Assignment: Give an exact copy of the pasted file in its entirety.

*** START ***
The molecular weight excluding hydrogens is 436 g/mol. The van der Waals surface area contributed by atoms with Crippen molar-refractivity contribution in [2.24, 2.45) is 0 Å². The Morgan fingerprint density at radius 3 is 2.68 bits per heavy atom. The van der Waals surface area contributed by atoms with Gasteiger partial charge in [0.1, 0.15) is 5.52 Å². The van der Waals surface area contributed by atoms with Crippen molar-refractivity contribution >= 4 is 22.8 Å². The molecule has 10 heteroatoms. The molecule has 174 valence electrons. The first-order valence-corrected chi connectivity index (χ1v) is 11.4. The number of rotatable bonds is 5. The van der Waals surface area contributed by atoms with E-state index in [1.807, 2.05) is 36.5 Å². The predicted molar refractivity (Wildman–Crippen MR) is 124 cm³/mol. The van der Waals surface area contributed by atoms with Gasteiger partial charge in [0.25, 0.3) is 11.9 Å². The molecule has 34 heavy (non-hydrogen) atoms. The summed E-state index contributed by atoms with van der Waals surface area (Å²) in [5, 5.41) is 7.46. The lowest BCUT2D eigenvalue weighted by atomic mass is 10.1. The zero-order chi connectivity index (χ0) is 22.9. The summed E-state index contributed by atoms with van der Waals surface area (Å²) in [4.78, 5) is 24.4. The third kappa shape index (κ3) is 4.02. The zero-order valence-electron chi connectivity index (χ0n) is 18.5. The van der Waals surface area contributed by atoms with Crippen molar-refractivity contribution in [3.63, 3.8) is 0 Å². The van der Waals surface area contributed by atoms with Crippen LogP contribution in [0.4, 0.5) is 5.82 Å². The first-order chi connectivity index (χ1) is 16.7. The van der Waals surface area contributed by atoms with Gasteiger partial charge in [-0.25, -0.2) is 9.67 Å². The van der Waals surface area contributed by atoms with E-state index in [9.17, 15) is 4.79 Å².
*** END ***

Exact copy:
The molecular weight excluding hydrogens is 436 g/mol. The van der Waals surface area contributed by atoms with Crippen molar-refractivity contribution in [2.24, 2.45) is 0 Å². The Morgan fingerprint density at radius 3 is 2.68 bits per heavy atom. The van der Waals surface area contributed by atoms with Gasteiger partial charge in [0.1, 0.15) is 5.52 Å². The van der Waals surface area contributed by atoms with Crippen molar-refractivity contribution >= 4 is 22.8 Å². The molecule has 10 heteroatoms. The molecule has 174 valence electrons. The first-order valence-corrected chi connectivity index (χ1v) is 11.4. The number of rotatable bonds is 5. The van der Waals surface area contributed by atoms with E-state index in [1.807, 2.05) is 36.5 Å². The predicted molar refractivity (Wildman–Crippen MR) is 124 cm³/mol. The van der Waals surface area contributed by atoms with Gasteiger partial charge in [0.25, 0.3) is 11.9 Å². The molecule has 34 heavy (non-hydrogen) atoms. The summed E-state index contributed by atoms with van der Waals surface area (Å²) in [5, 5.41) is 7.46. The lowest BCUT2D eigenvalue weighted by atomic mass is 10.1. The zero-order chi connectivity index (χ0) is 22.9. The summed E-state index contributed by atoms with van der Waals surface area (Å²) in [4.78, 5) is 24.4. The third kappa shape index (κ3) is 4.02. The zero-order valence-electron chi connectivity index (χ0n) is 18.5. The van der Waals surface area contributed by atoms with Crippen molar-refractivity contribution in [3.63, 3.8) is 0 Å². The van der Waals surface area contributed by atoms with Crippen LogP contribution in [0.4, 0.5) is 5.82 Å². The first-order chi connectivity index (χ1) is 16.7. The van der Waals surface area contributed by atoms with Gasteiger partial charge in [-0.25, -0.2) is 9.67 Å². The van der Waals surface area contributed by atoms with E-state index in [9.17, 15) is 4.79 Å².